Penny Crosman (12:58):
So Tomo recently closed a 100 million debt facility with Silicon Valley Bank. Can you tell us a little bit about that and what will that enable you to do?
Kristy Kim (13:10):
Yeah, so when we first approached that facility, many of them were confused because the first comment I would get is, wait, you don’t use credit score? How do you underwrite? And after some conversations they felt uneasy about the fact that Tomo is not using credit score because the traditional way of underwriting a new client is understanding the portfolio and the credit scores of the portfolio, but we don’t have that. Instead we have a Tomo score and the reaction is, what is a Tomo score? How do I trust a Tomo score? So we had to wait a little bit to have mature cohort data to prove that you might not trust the Tomo score, but here is the actual performance, here is the actual defer rate, take a look and then you tell me if you think that score is good or not. Because our performance is so good that it’s a no brainer for you to have some idea that even though you might not understand what really goes into to score, you will have a idea that it’s going to the right direction.
So when we got connected to Silicon Valley Bank, we already had more than one year of performance data that was absolutely stellar compared to any other lending products here in the U.S. So they were intrigued but they also wanted to do thorough due diligence. So we spent a lot of time going back and forth and they sent their team to our office in San Francisco and interviewed our team members and looked into our loan books just to make sure that everything was accurate. And after that they decided to work with us and we were able to close a big facility. And through that journey, I think we learned a lot because we were able to define our reporting structure. Because we knew that performance is good but we never had to report to anyone officially like that. So we kind of trained our team to come up with a better reporting structure. And now we are in a really great shape and our performance continues to be better than industry average.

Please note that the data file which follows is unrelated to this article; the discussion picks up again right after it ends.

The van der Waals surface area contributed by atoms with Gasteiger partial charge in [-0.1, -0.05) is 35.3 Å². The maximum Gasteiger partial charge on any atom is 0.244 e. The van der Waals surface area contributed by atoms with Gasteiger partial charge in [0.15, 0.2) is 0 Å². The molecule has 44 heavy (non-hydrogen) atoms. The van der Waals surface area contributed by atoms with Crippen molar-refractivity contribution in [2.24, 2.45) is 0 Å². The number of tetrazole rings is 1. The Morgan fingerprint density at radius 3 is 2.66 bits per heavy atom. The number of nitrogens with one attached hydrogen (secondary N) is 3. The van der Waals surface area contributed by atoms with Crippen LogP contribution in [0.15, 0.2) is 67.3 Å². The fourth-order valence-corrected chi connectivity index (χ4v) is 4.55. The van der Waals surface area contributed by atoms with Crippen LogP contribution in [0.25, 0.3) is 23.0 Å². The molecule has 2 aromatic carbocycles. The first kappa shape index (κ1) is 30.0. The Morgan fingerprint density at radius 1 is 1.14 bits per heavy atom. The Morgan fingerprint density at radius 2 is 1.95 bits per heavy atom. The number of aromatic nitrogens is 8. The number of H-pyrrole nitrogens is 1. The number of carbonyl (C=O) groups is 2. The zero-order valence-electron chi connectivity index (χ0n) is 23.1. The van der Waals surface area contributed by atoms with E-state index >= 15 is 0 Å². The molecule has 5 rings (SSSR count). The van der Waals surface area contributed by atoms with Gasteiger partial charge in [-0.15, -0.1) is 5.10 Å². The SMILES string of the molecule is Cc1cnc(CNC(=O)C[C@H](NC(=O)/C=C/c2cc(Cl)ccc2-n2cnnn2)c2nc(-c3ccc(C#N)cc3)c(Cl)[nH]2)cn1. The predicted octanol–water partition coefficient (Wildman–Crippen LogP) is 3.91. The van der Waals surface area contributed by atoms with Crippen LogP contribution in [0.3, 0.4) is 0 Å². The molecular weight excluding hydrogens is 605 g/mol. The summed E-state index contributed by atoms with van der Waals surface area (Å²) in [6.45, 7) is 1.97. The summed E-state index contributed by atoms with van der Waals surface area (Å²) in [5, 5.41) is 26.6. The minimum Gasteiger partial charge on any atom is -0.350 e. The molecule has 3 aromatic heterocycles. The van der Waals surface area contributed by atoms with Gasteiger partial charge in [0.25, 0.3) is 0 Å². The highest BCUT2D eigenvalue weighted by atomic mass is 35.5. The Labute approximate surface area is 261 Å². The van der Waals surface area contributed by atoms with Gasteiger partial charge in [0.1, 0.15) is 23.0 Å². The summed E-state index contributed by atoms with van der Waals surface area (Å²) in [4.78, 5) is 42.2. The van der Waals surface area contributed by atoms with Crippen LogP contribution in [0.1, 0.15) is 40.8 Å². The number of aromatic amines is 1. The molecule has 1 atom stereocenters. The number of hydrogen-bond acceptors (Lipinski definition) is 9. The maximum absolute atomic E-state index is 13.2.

Penny Crosman (15:52):
So what will you do with that $100 million?
Kristy Kim (15:55):
So we are going to use that capital to grow our user base and then also increase the credit limit of some of our ecosystem user base.
Penny Crosman (16:09):
Do you ever worry about having too much debt?
Kristy Kim (16:13):
Not at all. As long as the Tomo score continues to perform well and that means that it is an ongoing process and ongoing monitoring because as we learn from Covid and this year is that market is volatile, it changes every single moment. And the good thing is that Tomo has been always disciplined, from day one. We were selective in our approval process. We did not approve anyone and everyone to support the sake of growth. We didn’t do that. So we had that good discipline in our basis. And we’ve been continuously training our underwriting model to define our Tomo score. So right now we have the five scoring mechanism that we have our own score based on 30,000 plus different data attributes that we have learn learned through the process. And we gathered more than 7.5 million actual user bank account data. So that that’s a lot of data to train our model with and I’m excited to see how what’s the potential of our underwriting because we have ambition to do more than just a credit card. We want to try auto loan, we wanna try a mortgage. And by that time we might need to trick our underwriting a little bit because each lending product is unique and we might need to modify our credit underwriting to do auto loan and a mortgage for fundamentally we have all the right pieces in the place.
Penny Crosman (18:11):
All right. Well we’ve been watching you from the beginning, so we will keep watching as you develop this company. Kristy Kim, thank you so much for joining us today.
Kristy Kim (18:21):
Penny Crosman (18:22):
And to all of you, thank you for listening to the American Banker Podcast. I produced this episode with audio production by Kevin Parise. Rate us, review us and subscribe to our content at www.americanbanker.com/subscribe. For American Banker, I’m Penny Crosman, and thanks for listening.